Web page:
Weekend Plans With Engine Shop's Ed Kiernan Oilers Unveil Details Of New Arena District Ravens Partner With Domestic Abuse Center NFL Toughens Domestic Violence Policy CBS Going All-Out With U.S. Open Coverage Snickers Releases First Manziel Commercial Classified Advertisements Executive Transactions Filing Hints NCAA's Strategy In O'Bannon Appeal Notre Dame Renovations Begin In November
The Atlanta City Council voted yesterday to begin a mass marketing campaign for the '96 Games. The Atlanta Economic Development Corp. will oversee the city's strategy and hire a consultant to work on the project. The marketing decision was based on recommendations of Munson Steed, a friend of Atlanta Mayor Bill Campbell's, who said the city could make as much as $9M by charging Olympic sponsors $1M to vend on the street, creating vending sites and charging $1,000 for vending licenses, and have one sole supplier for vendors who want to sell the city's merchandise (Lyle Harris, ATLANTA CONSTITUTION, 3/21). STATE DISCUSSES SPONSORSHIP: Some GA state officials want the state to become an official sponsor of the Games, believing it would be "a strong marketing tool" in the upcoming $8M advertising campaign. Gov. Zell Miller said "he is thinking about" the idea, but ACOG officials say they want to "see something official from the state before" responding (Ken Foskett, ATLANTA CONSTITUTION, 3/18).
Producers of the Olympic Collectible lapel pins blame ACOG for creating a surplus of the item, according to this week's BUSINESS WEEK. ACOG licensed four companies, charging as much as $3.5M each and "then setting no cap on production numbers." Critics say the high fees "mean that licensees must crank out the pins to make back their money." Donald Bigsby, President of Olympic Collectors Club: "You can't mass produce collectibles" (David Greising, BUSINESS WEEK, 3/27 issue)....Group II Communications has been awarded a special marketing contract by ACOG. Group II will be responsible for developing interactive youth programs and products (Group II)....Xerox has selected William Kostka & Associates to handle public relations during the '95 Olympic Festival in Denver this summer in connection with its sponsorship of the '96 Games (DENVER POST, 3/20)....ACOG and Stadium construction officials "refused to speculate how the accident" that killed a stadium worker yesterday will affect the construction schedule for the Olympic Stadium (Michelle Hiskey, ATLANTA CONSTITUTION, 3/21).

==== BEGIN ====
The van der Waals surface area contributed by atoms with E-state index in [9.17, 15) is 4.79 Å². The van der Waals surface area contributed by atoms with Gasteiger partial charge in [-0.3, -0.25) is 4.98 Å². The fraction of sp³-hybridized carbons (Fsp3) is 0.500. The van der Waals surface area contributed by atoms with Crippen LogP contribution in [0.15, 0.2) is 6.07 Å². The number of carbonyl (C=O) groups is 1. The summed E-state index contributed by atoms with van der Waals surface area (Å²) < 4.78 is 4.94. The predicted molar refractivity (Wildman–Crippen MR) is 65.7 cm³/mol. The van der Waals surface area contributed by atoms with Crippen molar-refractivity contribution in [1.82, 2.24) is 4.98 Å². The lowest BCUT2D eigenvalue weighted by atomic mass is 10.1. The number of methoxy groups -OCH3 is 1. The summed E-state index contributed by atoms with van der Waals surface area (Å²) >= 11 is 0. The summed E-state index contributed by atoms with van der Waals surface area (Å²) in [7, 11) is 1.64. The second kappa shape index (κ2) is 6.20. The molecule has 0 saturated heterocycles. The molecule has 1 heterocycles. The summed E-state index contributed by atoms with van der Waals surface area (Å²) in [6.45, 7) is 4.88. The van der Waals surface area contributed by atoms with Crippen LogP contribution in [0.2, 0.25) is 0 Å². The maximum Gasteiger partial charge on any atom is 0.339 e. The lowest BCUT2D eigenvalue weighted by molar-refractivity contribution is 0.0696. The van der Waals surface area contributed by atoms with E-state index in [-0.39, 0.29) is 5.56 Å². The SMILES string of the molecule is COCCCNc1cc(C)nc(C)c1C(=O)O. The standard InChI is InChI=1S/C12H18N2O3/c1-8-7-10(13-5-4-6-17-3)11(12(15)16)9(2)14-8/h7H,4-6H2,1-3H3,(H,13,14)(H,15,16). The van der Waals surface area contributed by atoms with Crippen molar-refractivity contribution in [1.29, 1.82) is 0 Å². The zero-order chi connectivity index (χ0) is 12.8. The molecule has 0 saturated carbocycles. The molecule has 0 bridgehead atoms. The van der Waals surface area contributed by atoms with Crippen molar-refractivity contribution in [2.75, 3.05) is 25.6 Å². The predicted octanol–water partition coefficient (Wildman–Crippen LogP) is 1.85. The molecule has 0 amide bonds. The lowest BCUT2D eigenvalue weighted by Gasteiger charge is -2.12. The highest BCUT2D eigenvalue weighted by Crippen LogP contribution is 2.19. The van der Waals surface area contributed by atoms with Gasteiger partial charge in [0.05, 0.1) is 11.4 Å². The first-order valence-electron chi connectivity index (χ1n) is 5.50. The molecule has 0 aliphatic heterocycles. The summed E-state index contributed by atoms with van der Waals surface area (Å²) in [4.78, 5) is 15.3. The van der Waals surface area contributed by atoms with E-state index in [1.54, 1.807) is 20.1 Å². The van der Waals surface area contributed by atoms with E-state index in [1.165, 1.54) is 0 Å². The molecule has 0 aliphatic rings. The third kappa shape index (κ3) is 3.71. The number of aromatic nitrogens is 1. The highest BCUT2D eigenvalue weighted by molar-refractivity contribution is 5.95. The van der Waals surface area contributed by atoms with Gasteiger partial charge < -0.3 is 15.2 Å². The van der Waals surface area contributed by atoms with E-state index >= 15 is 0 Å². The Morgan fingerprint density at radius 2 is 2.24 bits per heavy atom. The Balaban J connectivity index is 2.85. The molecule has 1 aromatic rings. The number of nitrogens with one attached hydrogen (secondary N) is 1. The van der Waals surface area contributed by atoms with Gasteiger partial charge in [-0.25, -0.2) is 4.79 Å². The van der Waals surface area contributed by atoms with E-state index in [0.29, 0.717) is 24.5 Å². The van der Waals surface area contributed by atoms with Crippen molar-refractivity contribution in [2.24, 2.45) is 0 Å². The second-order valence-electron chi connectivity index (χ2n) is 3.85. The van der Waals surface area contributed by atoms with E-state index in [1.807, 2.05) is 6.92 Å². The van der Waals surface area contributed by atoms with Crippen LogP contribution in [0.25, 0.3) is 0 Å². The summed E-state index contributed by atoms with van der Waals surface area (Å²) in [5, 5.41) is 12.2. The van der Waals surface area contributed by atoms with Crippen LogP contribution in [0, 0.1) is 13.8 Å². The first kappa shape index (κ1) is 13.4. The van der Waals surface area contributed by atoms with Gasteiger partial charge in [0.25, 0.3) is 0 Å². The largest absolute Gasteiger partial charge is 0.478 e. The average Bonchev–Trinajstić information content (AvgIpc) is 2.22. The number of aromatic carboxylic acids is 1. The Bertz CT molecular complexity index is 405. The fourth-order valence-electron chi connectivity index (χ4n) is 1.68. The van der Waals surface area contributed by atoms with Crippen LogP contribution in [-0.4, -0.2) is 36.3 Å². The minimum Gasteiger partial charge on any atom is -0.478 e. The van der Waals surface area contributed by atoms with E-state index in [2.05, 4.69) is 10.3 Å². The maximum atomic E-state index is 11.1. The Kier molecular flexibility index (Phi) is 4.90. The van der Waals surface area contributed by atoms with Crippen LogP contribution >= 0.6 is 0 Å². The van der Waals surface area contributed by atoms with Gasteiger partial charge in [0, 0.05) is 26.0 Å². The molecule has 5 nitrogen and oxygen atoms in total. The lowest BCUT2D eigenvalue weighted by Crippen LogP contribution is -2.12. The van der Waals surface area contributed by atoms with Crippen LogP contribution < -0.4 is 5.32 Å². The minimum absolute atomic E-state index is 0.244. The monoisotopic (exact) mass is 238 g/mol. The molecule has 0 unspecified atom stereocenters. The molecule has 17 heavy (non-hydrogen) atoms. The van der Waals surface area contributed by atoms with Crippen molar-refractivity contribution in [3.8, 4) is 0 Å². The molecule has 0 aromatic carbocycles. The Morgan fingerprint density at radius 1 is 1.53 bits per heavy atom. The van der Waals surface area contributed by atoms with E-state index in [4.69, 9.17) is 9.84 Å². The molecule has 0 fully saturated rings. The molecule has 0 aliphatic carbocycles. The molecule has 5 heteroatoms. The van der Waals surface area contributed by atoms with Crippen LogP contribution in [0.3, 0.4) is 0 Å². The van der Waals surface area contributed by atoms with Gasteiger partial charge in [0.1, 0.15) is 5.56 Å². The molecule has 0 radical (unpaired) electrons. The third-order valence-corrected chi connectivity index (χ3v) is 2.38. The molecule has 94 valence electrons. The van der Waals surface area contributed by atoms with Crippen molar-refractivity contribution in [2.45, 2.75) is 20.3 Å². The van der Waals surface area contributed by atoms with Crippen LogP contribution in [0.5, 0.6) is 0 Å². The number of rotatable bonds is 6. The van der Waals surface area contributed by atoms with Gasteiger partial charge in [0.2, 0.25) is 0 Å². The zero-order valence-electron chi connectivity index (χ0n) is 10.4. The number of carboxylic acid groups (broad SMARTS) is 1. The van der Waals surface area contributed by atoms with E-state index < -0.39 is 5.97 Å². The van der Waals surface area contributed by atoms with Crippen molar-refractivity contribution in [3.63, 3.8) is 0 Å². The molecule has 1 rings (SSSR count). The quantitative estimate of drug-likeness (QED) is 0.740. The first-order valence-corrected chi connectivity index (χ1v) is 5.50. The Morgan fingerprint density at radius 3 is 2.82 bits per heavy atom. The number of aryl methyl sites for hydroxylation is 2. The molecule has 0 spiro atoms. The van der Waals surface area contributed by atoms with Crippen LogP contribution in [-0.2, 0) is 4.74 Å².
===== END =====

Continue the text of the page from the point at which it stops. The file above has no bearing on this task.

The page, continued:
One in five households, or 20 million Americans have "expressed an interest" to attend the '96 Games, according to a NEWSWEEK profile of ACOG's ticket campaign which kicked off last week with plans to put a majority of the 11 million tickets into "the hands of American fans." ACOG's Dir of Games Service Scott Anderson says tickets are "plentiful, easy to buy, and affordable." NEWSWEEK notes that even after doling out tickets to sponsors and other VIPs, the size of the venues in Atlanta will leave about 7-8 million tickets available (Starr & Smith, NEWSWEEK, 3/27 issue).
Visa will work with three Southeast banks for the "most ambitious launch" yet of a "smart card" in time for the '96 Games. A smart card looks like a credit card, but is an "electronic purse that holds electronic cash." When the purse is empty, the card cannot be used. Working with Visa will be NationsBank, First Union and Wachovia. They hope to sign up "thousands of merchants" where the card can be used all over Atlanta; all Olympic venues will be wired for the cards. First Union will have about 5,000 merchant locations in operation in Atlanta by '96, and then introduce the card to other cities in '97. Visa said the Games "are the perfect locale to trot out" the card, because of the large international audience. Smart cards are already popular in Europe (Martha Brannigan, WALL STREET JOURNAL, 3/21).